Kickball Field Components
There are several major components of a kickball field that every fan and player must know. You may hear these components be called by multiple names:
- Kicker's Box
- Sideline Area
- Team Sideline
- 1st Base
- 2nd Base
- 3rd Base
- Home Plate
- Extra Base
- Pitcher's Mound
- Pitching Strip
- to help referees judge fair balls and foul balls
- to form the sidelines and sideline areas
- to form the kicking box
- to establish baselines between the bases
The Head Referee
The sideline area is the area on a kickball field in between the foul lines and the sidelines. Only the kicker, referees, and base coaches can be in this area when a pitch is made by the pitcher. An infraction will be given to any player that is present in this area if they are not kicking. Any additional infraction will result in an out for the player when it is his turn to kick.
The team sidelines are located just outside the sidelines and are home to spectators and players on a kickball team who are not actively playing. It is also where the player benches and dugout are on some fields.
Dugout and Player Benches
Depending on the kickball field, it may have a dugout or player benches, which is where players and coaches sit during the game. There are two (2) dugouts, one for the home team and one for the away team. They are located along the sidelines on opposite sides of the field.
Home plate is one of the most integral components of the field. When looking at a kickball diamond from above, it is located at the bottom-most corner, marked with a five-sided piece of white rubber. It is where kickers take their turn to kick, and where baserunners must safely return in order to score a run. We will learn more about kickers, baserunners, and scoring in future chapters.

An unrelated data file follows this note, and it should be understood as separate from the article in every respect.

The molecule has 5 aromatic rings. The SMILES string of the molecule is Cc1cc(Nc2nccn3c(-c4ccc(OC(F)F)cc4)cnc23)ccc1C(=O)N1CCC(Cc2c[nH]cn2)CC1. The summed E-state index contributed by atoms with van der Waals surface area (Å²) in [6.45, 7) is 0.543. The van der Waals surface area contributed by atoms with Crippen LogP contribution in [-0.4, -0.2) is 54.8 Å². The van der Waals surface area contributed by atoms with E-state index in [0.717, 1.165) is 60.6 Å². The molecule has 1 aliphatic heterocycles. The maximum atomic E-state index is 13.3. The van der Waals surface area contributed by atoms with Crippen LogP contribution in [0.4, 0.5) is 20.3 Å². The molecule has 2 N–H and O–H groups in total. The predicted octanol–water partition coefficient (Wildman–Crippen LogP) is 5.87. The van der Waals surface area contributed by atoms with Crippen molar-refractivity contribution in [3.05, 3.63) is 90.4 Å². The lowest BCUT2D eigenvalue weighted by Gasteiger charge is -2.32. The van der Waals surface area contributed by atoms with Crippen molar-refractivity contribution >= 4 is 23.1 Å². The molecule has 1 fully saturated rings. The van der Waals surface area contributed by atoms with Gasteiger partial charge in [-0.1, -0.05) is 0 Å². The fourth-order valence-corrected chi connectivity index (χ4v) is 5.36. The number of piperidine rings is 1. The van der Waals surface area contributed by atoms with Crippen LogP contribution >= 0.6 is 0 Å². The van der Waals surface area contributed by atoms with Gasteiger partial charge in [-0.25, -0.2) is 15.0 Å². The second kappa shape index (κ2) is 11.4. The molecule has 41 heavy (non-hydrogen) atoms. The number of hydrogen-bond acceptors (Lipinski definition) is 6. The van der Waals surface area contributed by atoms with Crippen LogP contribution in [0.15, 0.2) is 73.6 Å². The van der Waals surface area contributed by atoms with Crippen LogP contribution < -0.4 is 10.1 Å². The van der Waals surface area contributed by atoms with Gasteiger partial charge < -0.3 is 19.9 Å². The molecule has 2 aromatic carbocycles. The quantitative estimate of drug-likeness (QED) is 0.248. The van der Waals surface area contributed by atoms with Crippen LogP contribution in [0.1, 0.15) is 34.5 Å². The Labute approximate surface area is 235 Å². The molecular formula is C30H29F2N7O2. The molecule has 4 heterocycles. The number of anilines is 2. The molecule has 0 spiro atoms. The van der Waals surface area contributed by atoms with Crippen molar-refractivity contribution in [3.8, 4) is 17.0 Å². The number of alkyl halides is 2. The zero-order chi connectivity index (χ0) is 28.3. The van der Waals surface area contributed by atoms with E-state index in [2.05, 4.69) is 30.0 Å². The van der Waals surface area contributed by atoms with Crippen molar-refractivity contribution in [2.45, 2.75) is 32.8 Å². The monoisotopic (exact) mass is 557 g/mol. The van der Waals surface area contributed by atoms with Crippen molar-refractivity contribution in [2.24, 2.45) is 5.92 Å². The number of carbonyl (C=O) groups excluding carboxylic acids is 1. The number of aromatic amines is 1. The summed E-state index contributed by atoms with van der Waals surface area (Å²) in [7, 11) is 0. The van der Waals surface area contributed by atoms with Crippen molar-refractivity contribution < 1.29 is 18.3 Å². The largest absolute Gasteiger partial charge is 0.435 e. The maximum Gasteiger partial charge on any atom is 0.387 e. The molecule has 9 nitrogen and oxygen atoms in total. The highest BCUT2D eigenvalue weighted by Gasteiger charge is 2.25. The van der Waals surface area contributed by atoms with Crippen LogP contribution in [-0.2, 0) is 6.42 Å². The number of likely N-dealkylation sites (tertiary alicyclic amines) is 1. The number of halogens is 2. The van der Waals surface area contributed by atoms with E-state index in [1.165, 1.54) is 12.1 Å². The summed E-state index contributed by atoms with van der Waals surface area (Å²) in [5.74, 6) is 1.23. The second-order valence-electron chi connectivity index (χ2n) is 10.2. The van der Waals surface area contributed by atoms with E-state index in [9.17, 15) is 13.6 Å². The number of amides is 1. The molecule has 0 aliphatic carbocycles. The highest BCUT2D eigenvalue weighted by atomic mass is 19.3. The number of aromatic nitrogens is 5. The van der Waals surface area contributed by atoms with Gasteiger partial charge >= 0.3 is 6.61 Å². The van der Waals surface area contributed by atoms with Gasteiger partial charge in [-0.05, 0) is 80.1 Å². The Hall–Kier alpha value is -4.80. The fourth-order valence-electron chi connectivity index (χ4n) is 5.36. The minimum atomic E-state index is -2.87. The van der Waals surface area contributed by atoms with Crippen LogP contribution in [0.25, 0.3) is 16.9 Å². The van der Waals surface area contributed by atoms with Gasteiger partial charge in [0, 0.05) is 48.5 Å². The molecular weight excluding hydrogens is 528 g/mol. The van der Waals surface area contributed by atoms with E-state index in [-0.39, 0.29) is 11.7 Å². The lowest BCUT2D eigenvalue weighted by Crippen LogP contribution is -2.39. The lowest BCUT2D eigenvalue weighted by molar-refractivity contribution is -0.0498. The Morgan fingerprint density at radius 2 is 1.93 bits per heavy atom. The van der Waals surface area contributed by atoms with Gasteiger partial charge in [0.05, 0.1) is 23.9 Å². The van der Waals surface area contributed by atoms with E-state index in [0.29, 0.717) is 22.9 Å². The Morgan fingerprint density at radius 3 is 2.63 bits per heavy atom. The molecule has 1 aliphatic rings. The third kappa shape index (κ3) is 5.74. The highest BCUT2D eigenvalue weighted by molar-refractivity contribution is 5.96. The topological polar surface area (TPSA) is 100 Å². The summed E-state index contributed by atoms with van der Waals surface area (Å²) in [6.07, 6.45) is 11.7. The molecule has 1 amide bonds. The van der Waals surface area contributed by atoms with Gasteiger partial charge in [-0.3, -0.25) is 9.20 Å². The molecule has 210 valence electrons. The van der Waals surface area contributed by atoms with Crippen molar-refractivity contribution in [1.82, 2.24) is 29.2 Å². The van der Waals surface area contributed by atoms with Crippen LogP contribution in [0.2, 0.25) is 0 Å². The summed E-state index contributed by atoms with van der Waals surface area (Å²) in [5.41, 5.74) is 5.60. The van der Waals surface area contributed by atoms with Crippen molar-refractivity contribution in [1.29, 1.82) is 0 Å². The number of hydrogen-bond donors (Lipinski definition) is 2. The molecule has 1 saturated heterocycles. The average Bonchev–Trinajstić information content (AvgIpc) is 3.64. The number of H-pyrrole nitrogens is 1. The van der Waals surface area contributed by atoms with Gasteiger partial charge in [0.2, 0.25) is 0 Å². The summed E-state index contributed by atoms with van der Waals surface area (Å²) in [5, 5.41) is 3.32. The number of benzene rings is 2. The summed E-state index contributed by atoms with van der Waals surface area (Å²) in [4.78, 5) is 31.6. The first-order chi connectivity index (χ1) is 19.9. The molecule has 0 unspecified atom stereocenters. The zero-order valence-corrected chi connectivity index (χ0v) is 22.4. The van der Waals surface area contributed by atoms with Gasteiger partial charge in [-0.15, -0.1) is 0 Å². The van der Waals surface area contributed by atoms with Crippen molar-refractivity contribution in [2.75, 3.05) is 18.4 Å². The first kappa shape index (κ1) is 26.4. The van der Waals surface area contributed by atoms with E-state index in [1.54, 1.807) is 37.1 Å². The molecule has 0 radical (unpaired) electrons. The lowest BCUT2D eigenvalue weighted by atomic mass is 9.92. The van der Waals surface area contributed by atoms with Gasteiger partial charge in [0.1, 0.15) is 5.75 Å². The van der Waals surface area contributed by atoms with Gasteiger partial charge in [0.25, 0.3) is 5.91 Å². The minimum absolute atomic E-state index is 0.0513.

Bases and Bags
Bases, also called bags, are 15-inch white squares of rubber or canvas that mark the three (3) corners of the infield (the fourth corner is home plate). In order to score, baserunners must advance bases until they eventually reach home plate. We will learn more about baserunners in future chapters.
1st Base, 2nd Base, and 3rd Base
When running the bases, runners start from home plate and always go counter-clockwise to reach each base. As the names describe, the first respective base reached is called 1st base, followed by 2nd base, and lastly 3rd base.
PRO TIP: Teams are allowed to have base coaches, but there is no concept of a coach's box in kickball like there is in baseball. Instead, base coaches just stand close to 1st base and 3rd base in the sideline area. Base coaches act as an extra set of eyes, directing their players when to stay on base and when to run to the next base.
Some leagues describe an optional extra base on the field positioned next to 1st base on the foul line. The purpose of this additional base is to avoid interference and collisions between fielders and baserunners.
Since most kickball games take place on a multi-purpose field like a softball or baseball field at a local park, there may be a fence that encloses the field. It is used to keep the kickball from leaving the field and hitting spectators.